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Book Reviews
Collected Prefaces
By: Nicholas Haggaer - O-Books, $39.95

Description: Nicholas Hagger’s 55 books include innovatory works on literature, history, philosophy and international politics. In his first published literary work he revived the Preface, which had fallen into disuse after Wordsworth and Shelley.

He went on to write Prefaces (sometimes called Prologues, Introductions or Introductory Notes) for all his subsequent books.

Collected Prefaces, a collection of 55 Prefaces (excluding the Preface to this book), sets out his thinking and the reader can follow the development of his philosophy of Universalism (of which he is the main exponent), his literary approach (particularly his combination of Romanticism and Classicism which he calls neo-Baroque) and his metaphysical thinking.

Verdict: Taking it from the top, so to speak, a Preface, Prologue, and Foreword are all a part of a book’s front matter, the introductory pages of a book before the main text — often numbered with Roman numerals — that include the title page and table of contents.

The introduction also comes before the first chapter, though it is not considered part of the front matter. Despite their close proximity, Prefaces, Prologues, Forewords, and even Introductions serve very different purposes.

Typically found in works of fiction, a Prologue is usually written from a character’s point of view (either the main character or a character who brings a different perspective to the story).

This introductory passage gives the reader additional information that will help their comprehension of the rest of the book. This can include background information on characters, events that took place before the story begins, or information that establishes the setting of the story.

A book’s Introduction is closely related to the content of the book itself. Usually found in nonfiction work, the introduction may summarize the main argument presented in the rest of the book, define any important terms, or fill in background details.

The Introduction is actually considered to be part of the body of the book, so it is represented with Arabic numerals—as opposed to the front matter, which uses Roman page numbers (this is one of the primary differences when it comes to Preface vs. Introduction).

In fiction, the Introduction may not be part of the story itself, but it may instead provide context or deepen the meaning of the main action.

A Foreword is an introductory section of a book written by someone other than the author. The writer of the Foreword is usually a prominent figure like an expert on the subject matter, a New York Times bestselling author, or a prominent critic of literary work.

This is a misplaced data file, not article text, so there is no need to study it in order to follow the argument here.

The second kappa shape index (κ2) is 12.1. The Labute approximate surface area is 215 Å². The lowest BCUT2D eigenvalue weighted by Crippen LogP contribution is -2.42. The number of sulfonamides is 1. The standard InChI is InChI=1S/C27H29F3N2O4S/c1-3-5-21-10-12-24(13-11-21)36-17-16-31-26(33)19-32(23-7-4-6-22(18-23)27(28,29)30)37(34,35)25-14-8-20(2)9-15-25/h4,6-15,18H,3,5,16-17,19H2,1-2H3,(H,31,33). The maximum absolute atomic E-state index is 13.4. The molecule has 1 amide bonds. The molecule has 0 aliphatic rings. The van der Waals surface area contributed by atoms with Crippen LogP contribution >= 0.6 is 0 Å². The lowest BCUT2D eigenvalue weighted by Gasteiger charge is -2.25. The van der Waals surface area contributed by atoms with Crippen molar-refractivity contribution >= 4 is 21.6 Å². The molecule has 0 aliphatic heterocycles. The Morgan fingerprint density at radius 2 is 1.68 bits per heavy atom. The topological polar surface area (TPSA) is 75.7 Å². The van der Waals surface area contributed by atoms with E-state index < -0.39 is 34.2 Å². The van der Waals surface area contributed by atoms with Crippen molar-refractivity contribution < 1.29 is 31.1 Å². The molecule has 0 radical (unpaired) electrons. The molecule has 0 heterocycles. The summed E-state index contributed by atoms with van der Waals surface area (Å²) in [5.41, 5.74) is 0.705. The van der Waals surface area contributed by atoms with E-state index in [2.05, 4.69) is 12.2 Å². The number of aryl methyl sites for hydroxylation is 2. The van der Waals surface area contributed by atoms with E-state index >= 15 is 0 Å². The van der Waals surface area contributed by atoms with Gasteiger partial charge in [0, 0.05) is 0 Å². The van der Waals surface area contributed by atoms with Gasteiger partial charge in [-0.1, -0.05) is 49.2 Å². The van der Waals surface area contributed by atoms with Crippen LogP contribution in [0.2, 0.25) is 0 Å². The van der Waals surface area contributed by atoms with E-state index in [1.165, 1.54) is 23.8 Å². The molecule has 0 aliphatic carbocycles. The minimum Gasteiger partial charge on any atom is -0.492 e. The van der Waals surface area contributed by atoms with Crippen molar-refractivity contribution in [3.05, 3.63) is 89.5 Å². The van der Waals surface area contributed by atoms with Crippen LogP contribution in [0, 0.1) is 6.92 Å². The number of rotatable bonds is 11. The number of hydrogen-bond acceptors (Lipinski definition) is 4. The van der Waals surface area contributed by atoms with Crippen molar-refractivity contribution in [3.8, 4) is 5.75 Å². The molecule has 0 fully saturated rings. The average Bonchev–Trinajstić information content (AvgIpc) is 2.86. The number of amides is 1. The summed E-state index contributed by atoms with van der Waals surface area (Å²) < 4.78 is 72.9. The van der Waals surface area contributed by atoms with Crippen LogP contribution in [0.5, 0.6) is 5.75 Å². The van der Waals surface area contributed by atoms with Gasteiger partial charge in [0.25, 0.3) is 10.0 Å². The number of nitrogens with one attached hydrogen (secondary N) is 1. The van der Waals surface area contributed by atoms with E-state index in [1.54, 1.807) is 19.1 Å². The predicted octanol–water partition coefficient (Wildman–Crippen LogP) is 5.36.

A Foreword, which appears before chapter one, lends credibility to the book and author by praising the work, the writer, or both. A Foreword can sometimes be a type of literary marketing tool publishers use to increase the profile of a book and attract casual readers, who may decide that a published book is worth reading based on the endorsement of the Foreword’s author.

Forewords may also accompany new editions of previously published works.

And then we get the Preface. Most often found in nonfiction books or academic writing, a Preface is a short introductory essay written from the point of view of the author. The author might use the preface to explain why they are qualified to write about the book’s subject matter.

The author’s Preface may also be used for other specific functions, such as explaining how they became interested in the subject of the book and why they chose to write about it.

But there is usually nothing short about Nicholas Hagger’s Prefaces as they can be read as essays, and as in T.S. Eliot’s Selected Essays there is an interaction between adjacent Prefaces that brings an entirely new perspective to Hagger’s works. These Prefaces cover an enormous range. Hagger is a Renaissance man at home in many disciplines. His Universalism focuses on humankind’s relationship to the whole universe as reflected in seven key disciplines seen as wholes: the whole of literature, history, philosophy and the sciences, mysticism, religion, international politics and statecraft and world culture.

Behind all the Prefaces is Hagger’s fundamental perception of the unity of the universe as the One and of humankind’s position in it. Covering noted topics as The Warm Glow of the Monastery Courtyard, A Smell of Leaves and Summer, Wheeling Bats and a Harvest Moon, The Secret History of the West, The Last Tourist in Iran, The New Philosophy of Universalism and amongst a whole smorgasbord of others, A Spade Fresh with Mud, Life Cycle and Other New Poems, The First Dazzling Chill of Winter and Armageddon.

Furthermore, these Prefaces complement his Selected Letters, a companion volume also published by O-Books, and contain startling insights that illumine and send readers to the works the Prefaces introduce.

About the Author - Nicholas Hagger is the author of more than 50 books that include a substantial literary output and innovatory works within history, philosophy, literature and international politics and statecraft.

As a man of letters he has written over 2,000 poems, two poetic epics, five verse plays, 1,200 short stories, two travelogues and three masques. In 2016 he was awarded the Gusi Peace Prize for Literature, and in 2019 the BRICS silver medal for Vision for Future. He lives in Essex, UK.

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